Charles Lamb (Royal Navy officer)

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For the World War I Royal Navy and Royal Air Force officer, see Charles Laverock Lambe.

Commander Charles Bentall Lamb DSO DSC Royal Navy (1914–1981) was an officer in the Fleet Air Arm during World War II. He piloted a Fairey Swordfish torpedo strike reconnaissance aircraft at the Battle of Taranto, and later wrote a best selling book on his experiences called To War in a Stringbag.

Early life[edit]

Lamb was born on 11 April 1914 in Bolton, Lancashire. He was the son of Arthur Lamb and Violet Aubrey Bentall.[1]

On 20 September 1939, he married Josephine Frances Elgar; they later had two sons.[1]

Career Before World War II[edit]

In 1930, he went to sea as an apprentice with the Clan Line.[1][2] Like many merchant navy officers Lamb joined the Royal Naval Reserve, appointed a midshipman 31 March 1933, and in December joined the battleship HMS Rodney in the Home Fleet and West Indies for four months' training.[1]

On return to England in 1934, he passed his Board of Trade examinations in London. "When we had passed, our brand new Board of Trade Certificates of Competence were useless. In the depression of the early Thirties there were so many [merchant] ships laid up that jobs afloat were virtually unobtainable."[3]

Keen to learn to fly, Lamb joined the Royal Air Force (RAF)[1] in 1935 and flew for RAF Coastal Command for three years.[4] The RAF controlled British naval aviation up to 1938. When the Fleet Air Arm was constituted in 1938 Lamb transferred to the Air Branch of the Royal Navy, becoming a sub-lieutenant (aviation) on 13 June 1938 with seniority dated 28 October 1936[1] He was promoted to lieutenant (aviation) on 28 October 1938.[1] On 27 February 1939 he joined Torpedo Strike Reconnaissance Squadron 822 on the aircraft carrier HMS Courageous in the Home Fleet.[1]

Boxing[edit]

Lamb was taught to box by a padre called Canon Brady at a mission in Buenos Aires when he was an apprentice for Clan Line. He made one professional appearance as a boxer under the name of 'Seaman Benson', to gain experience and to raise money for the mission. As a midshipman on Rodney he boxed for the Navy as a light-weight in the 1934 Inter-Service Championships. In 1936 he won the RAF Officers' championships as a light-weight, and boxed for the RAF in the 1936 Inter-Service Championships. Two years later, he boxed for the Navy in the 1938 Inter-Service Championships.[5]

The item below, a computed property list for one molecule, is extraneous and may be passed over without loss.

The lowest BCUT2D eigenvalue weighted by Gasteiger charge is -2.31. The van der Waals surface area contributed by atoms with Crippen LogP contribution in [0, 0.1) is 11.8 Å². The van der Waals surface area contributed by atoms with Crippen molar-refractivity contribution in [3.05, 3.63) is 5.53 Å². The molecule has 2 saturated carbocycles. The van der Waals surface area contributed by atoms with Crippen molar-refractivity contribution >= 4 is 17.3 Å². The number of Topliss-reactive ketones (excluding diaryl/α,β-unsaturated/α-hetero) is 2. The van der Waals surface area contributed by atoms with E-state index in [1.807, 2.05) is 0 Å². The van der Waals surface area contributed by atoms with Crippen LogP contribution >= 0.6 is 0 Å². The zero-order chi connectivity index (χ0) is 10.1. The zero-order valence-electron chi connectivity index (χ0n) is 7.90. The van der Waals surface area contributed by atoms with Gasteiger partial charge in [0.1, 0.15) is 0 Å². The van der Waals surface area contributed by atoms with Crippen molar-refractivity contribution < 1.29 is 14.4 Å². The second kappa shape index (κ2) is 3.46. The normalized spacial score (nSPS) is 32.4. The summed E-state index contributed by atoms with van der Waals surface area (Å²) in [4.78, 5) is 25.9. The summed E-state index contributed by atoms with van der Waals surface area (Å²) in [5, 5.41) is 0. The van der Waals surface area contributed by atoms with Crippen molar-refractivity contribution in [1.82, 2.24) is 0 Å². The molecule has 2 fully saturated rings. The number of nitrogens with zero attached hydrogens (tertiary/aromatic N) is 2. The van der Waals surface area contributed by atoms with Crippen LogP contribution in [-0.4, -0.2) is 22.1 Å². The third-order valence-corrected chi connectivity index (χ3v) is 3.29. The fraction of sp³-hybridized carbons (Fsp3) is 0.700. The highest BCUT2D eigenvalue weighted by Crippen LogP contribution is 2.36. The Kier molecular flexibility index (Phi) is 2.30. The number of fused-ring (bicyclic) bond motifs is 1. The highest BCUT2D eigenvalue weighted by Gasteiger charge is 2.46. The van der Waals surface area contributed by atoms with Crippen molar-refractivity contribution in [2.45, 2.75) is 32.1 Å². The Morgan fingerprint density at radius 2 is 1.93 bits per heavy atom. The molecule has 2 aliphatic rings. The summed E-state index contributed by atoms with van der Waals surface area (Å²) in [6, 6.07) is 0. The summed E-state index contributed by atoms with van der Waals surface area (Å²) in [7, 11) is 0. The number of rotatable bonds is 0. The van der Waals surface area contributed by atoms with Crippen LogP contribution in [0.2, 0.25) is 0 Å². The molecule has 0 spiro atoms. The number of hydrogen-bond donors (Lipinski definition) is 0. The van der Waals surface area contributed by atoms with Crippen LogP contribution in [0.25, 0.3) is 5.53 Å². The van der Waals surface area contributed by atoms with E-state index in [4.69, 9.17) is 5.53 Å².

World War II[edit]

In the early part of the war, he was a Swordfish pilot. "Charles Lamb flew in the thick of the action, mine-laying and U-boat hunting over northern Europe, harrying E-boats at Dunkirk, to being one of the two Swordfish Pathfinder pilots with 815 Squadron FAA at the Battle of Taranto."[6] He flew in the Greek campaign of 1941 and was shot down during an air raid on Malta.

In September 1941 Lamb's aircraft was wrecked while landing a secret agent in French North Africa and he was imprisoned by the Vichy French government for a year, until the Allied invasion of Algeria, November 1942. After treatment for malnutrition, he spent a year recruiting flying cadets for the Fleet Air Arm, until passed fit for flying in December 1943, and joined the aircraft carrier HMS Implacable as Lieutenant-Commander (Flying), with an acting rank of lieutenant-commander. Aboard HMS Indefatigable as Lieutenant-Commander (Flying) from May 1944, he escorted Arctic convoys and launched air strikes against the German battleship Tirpitz. He served in Implacable again as Lieutenant-Commander (Flying) from 8 January 1945 until July 1945; after a catastrophic flight deck injury (struck by a broken propellor) he was hospitalized for two years before returning to naval duty.[1]

Post war[edit]

Lamb was given a permanent commission in the Executive Branch of the Royal Navy as lieutenant-commander on 1 August 1945, with seniority from 28 June 1944.[1][2] He served on the staff of Flag Officer (Air) (Home) at RN Air Station, Lee-on-Solent (HMS Daedalus). He was promoted to commander on 31 December 1949, and served at RN Air Station, Lossiemouth (HMS Fulmar) from 21 January 1950.[1]

He was commanding officer of the fishery protection vessel HMS Welcome from 7 March 1953. Welcome was an Algerine class ocean minesweeper displacing about 1000 tons, completed in 1945, and used for fishery protection.[7] From 23 October 1953, he was Commander (General Training) and Staff Officer (Flying) to Flag Officer Ground Training at RN Air Station, Lee-on-Solent (HMS Daedalus).[1]

He was on the books of HMS President for miscellaneous duties from 26 September 1955. He was Assistant Commandant, Joint School of Warfare (Old Sarum), 1956–1958; and retired on 29 July 1958.[1]

Retirement[edit]

Lamb remained active in naval and public affairs until his death on 28 May 1981.[1][2] He founded & managed the White Ensign Association, 1958–1973, a financial advisory service for redundant and retiring naval officers.[1] He wrote his memoirs To War in a Stringbag, published in 1977, republished several times and still in print.[2]

Footnotes[edit]

  1. ^ a b c d e f g h i j k l m n o RN Officers: Laing, M.B. to Lewis,R.C.
  2. ^ a b c d Amazon.co.uk War In A Stringbag (Cassell Military Paperbacks) (Paperback)
  3. ^ Lamb, Charles To War in a Stringbag, London: Cassell & Co., first published Cassell 1977, republished 2001. ISBN 0-304-35841-X page 4.
  4. ^ Lamb, Charles To War in a Stringbag, page 5.
  5. ^ Lamb, Charles To War in a Stringbag, page 6.
  6. ^ Profile of Commander Charles Lamb DSO DSC Royal Navy on roberttaylorprints.com
  7. ^ Jane's Fighting Ships 1955–56, page 56

References[edit]

  • Lamb, Charles. To War in a Stringbag. London: Cassell & Co., first published Cassell 1977, republished 2001. ISBN 0-304-35841-X.